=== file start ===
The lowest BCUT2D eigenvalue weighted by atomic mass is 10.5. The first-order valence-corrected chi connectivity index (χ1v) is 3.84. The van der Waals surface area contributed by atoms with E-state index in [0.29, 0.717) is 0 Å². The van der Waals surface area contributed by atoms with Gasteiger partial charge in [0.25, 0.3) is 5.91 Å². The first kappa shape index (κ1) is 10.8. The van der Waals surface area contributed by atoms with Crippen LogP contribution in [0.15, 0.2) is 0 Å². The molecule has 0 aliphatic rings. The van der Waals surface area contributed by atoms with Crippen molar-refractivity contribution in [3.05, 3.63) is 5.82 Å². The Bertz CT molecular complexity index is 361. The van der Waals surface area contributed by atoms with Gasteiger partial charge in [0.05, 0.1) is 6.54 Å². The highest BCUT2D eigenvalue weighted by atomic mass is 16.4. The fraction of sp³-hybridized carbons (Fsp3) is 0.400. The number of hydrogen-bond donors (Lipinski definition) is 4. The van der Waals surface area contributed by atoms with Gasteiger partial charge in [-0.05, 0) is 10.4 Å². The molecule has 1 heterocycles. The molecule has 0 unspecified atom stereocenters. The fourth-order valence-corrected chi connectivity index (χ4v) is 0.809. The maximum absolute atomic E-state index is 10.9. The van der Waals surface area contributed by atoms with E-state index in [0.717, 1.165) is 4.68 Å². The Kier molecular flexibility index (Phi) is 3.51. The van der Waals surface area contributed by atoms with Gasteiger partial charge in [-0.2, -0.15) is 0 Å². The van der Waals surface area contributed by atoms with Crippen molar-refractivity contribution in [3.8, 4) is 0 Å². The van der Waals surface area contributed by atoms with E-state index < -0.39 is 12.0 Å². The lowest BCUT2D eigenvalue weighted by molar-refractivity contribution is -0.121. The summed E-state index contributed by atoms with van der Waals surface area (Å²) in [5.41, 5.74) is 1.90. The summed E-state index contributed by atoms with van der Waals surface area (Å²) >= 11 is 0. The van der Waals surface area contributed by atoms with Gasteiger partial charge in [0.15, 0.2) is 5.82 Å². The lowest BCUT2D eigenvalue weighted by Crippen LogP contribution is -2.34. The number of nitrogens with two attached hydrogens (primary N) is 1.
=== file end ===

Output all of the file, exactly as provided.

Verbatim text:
The lowest BCUT2D eigenvalue weighted by atomic mass is 10.5. The first-order valence-corrected chi connectivity index (χ1v) is 3.84. The van der Waals surface area contributed by atoms with E-state index in [0.29, 0.717) is 0 Å². The van der Waals surface area contributed by atoms with Gasteiger partial charge in [0.25, 0.3) is 5.91 Å². The first kappa shape index (κ1) is 10.8. The van der Waals surface area contributed by atoms with Crippen LogP contribution in [0.15, 0.2) is 0 Å². The molecule has 0 aliphatic rings. The van der Waals surface area contributed by atoms with Crippen molar-refractivity contribution in [3.05, 3.63) is 5.82 Å². The Bertz CT molecular complexity index is 361. The van der Waals surface area contributed by atoms with Gasteiger partial charge in [0.05, 0.1) is 6.54 Å². The highest BCUT2D eigenvalue weighted by atomic mass is 16.4. The fraction of sp³-hybridized carbons (Fsp3) is 0.400. The number of hydrogen-bond donors (Lipinski definition) is 4. The van der Waals surface area contributed by atoms with Gasteiger partial charge in [-0.05, 0) is 10.4 Å². The molecule has 1 heterocycles. The molecule has 0 unspecified atom stereocenters. The fourth-order valence-corrected chi connectivity index (χ4v) is 0.809. The maximum absolute atomic E-state index is 10.9. The van der Waals surface area contributed by atoms with E-state index in [0.717, 1.165) is 4.68 Å². The Kier molecular flexibility index (Phi) is 3.51. The van der Waals surface area contributed by atoms with Gasteiger partial charge in [-0.2, -0.15) is 0 Å². The van der Waals surface area contributed by atoms with Crippen molar-refractivity contribution in [3.8, 4) is 0 Å². The van der Waals surface area contributed by atoms with E-state index < -0.39 is 12.0 Å². The lowest BCUT2D eigenvalue weighted by molar-refractivity contribution is -0.121. The summed E-state index contributed by atoms with van der Waals surface area (Å²) in [5.41, 5.74) is 1.90. The summed E-state index contributed by atoms with van der Waals surface area (Å²) >= 11 is 0. The van der Waals surface area contributed by atoms with Gasteiger partial charge in [0.15, 0.2) is 5.82 Å². The lowest BCUT2D eigenvalue weighted by Crippen LogP contribution is -2.34. The number of nitrogens with two attached hydrogens (primary N) is 1.